We would have all come across the concept of organ transplants which has actually become a common phenomenon given the tremendous evolution in science and technology; hold on to that thought, and couple it with the invention of 3D printing, a booming technology that can be used to manufacture anything and everything; which brings us to the revolutionary breakthrough technology called BIO-PRINTING, that could allow 3D printers to synthetically create human organs.

The technology of 3D printing dates back to the 1980s and its protection as an Intellectual property right is an interesting thought which has been discussed in one of our earlier blogs. Of late, scientists, biotechnology companies and research centers have been competing to bring this theory of 3D printed human organs to reality. Blood vessels, organ tissues, and small organs such as a functional ear have already been synthesized using a 3D printer, similarly, creating whole organs, for the purpose of transplants, research, drug development and test does seem to be within the realm of possibilities. If achieved, Bio-printed or 3D printed organs could be created from a patients’ own cells and thus eliminating the probability of the organ being rejected by his immune system, which is the major concern in all organ transplant cases.

If scientists are able to practically bring to reality this theoretical concept, besides being one of the biggest revolutions in medical history, inevitably there will be a haste to patent this unimaginably rewarding inventive technology.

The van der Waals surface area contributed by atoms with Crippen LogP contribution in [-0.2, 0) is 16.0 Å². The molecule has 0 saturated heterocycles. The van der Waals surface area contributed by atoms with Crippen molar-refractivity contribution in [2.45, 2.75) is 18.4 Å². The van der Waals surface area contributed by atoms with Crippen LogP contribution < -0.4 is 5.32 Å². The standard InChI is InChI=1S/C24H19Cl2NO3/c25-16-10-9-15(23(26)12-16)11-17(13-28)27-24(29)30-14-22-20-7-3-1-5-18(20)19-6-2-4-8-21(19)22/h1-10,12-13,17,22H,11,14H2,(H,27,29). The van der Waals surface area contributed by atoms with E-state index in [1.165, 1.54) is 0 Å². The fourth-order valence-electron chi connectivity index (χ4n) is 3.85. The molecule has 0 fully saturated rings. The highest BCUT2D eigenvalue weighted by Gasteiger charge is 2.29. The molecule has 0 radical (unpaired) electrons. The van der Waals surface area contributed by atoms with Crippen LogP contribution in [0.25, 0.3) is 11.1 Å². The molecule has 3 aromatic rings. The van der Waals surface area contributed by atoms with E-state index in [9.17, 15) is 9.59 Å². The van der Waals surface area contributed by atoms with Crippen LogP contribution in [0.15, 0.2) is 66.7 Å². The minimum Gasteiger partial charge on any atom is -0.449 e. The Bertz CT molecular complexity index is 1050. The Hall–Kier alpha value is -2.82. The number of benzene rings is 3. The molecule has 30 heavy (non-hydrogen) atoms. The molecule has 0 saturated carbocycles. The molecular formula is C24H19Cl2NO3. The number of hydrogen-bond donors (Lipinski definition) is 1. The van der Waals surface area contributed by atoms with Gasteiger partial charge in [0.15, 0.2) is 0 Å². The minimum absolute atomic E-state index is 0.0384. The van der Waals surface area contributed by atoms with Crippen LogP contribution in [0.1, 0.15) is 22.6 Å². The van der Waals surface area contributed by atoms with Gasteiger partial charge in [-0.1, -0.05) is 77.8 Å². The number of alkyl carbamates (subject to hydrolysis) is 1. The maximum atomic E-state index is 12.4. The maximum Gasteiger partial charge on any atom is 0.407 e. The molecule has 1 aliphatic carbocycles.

As I have already elucidated in my previous article, the interplay between biotechnology and patent law is blurry and open to interpretation by the courts and the patent office. The on-going practice in India as well as in the U.S. is almost the same and both jurisdictions very clearly do not encourage “a naturally occurring” element to be patented. Uncertainty glooms over the question as to whether a synthetically altered version of a naturally occurring specimen is patent eligible.

An exception to non-patentability of “living thing occurring in nature”

Going in line with the observations of Myriad case, which has also been applied by the Indian Patent Office in recent patent applications, the obvious argument in favour of patent-eligibility of bioprinted organs will be that it is not a product occurring nature, but rather is a product of human manufacture and innovation. Also considering the fact that the composition and manufacturing of 3D printed organs require technically sophisticated scientific methods and precise machinery might come in handy for claiming patent for it as a synthesized product not occurring in the nature.

Having said that, the Patent Office or the Courts may face a dilemma to overlook a genuine fact these organs merely replicate the design, shape and functions of a naturally occurring human organ, and moreover are created using real human cells (occurring in the nature) as the building blocks.

As of now the fate of a “lab-created” human organ can be best voiced with this quote by Margaret Drabble: “When nothing is sure, everything is possible.”

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